One of the things that is so great about the Internet is its ability to bring people together, but often that precise quality becomes a victim of outside influences, whether it’s bad weather breaking cables or oppressive regimes shutting down access. This is why there’s a new movement growing up around the idea of building private Internets, also called mesh networks, which can survive when things get rough.
Commotion Wireless is a package of free open source tools which convert mobile phones, computers and other wireless devices such as routers into mesh enabled products. The idea is once the software is installed, these devices will act like a full blown high speed internet, but without having to use the Internet, a sort of long range WiFi network.
The whole basis of the initiative is to give non-technical people the power to build these community networks as they need them, say for Internet deprived areas or in the case of disaster emergencies, by bolting together simple building blocks of devices.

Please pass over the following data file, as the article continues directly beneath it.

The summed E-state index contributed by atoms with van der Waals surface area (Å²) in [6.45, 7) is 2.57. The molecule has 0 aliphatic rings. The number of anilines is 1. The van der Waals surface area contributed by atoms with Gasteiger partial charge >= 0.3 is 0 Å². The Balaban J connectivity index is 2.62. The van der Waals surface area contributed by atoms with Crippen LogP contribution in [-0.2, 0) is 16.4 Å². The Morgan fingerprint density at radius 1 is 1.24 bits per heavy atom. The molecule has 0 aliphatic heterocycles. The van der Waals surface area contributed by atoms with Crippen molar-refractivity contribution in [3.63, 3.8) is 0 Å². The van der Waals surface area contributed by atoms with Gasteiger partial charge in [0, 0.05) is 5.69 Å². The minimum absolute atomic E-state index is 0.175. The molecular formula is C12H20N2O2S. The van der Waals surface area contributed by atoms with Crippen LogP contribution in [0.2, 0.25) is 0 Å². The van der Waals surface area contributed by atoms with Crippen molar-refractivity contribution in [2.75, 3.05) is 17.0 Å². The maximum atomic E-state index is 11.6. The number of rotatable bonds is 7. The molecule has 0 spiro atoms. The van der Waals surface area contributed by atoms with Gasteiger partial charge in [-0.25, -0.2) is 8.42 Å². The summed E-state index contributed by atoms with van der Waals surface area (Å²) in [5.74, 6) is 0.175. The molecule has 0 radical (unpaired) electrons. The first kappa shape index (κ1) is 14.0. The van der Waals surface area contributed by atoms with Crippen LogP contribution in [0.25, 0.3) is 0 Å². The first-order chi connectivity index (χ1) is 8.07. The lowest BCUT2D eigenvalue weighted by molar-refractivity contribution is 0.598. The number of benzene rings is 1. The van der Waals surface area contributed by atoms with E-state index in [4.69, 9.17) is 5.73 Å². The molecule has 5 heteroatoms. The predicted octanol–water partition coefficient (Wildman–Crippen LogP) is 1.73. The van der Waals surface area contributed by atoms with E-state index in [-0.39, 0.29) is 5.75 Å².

The networks use simple antennas and Linux powered laptops and routers to build the actual peer to peer network, along with rooted Android phones running compatible software. Of course if the users want full Internet access, rather than just a private net, then somewhere along the line there will need to be a link to a traditional ISP, but apart from that the system can be completely self-contained, and will run at very high speed.
So far the system has been deployed in India and a couple of sites in the USA, while they perfect the technology, with several thousand members enjoying high speed communications at ultra low cost. There’s even a facility to route mobile phone calls through the system to bypass expensive cellular charges, which again could be a huge win for small low income populations.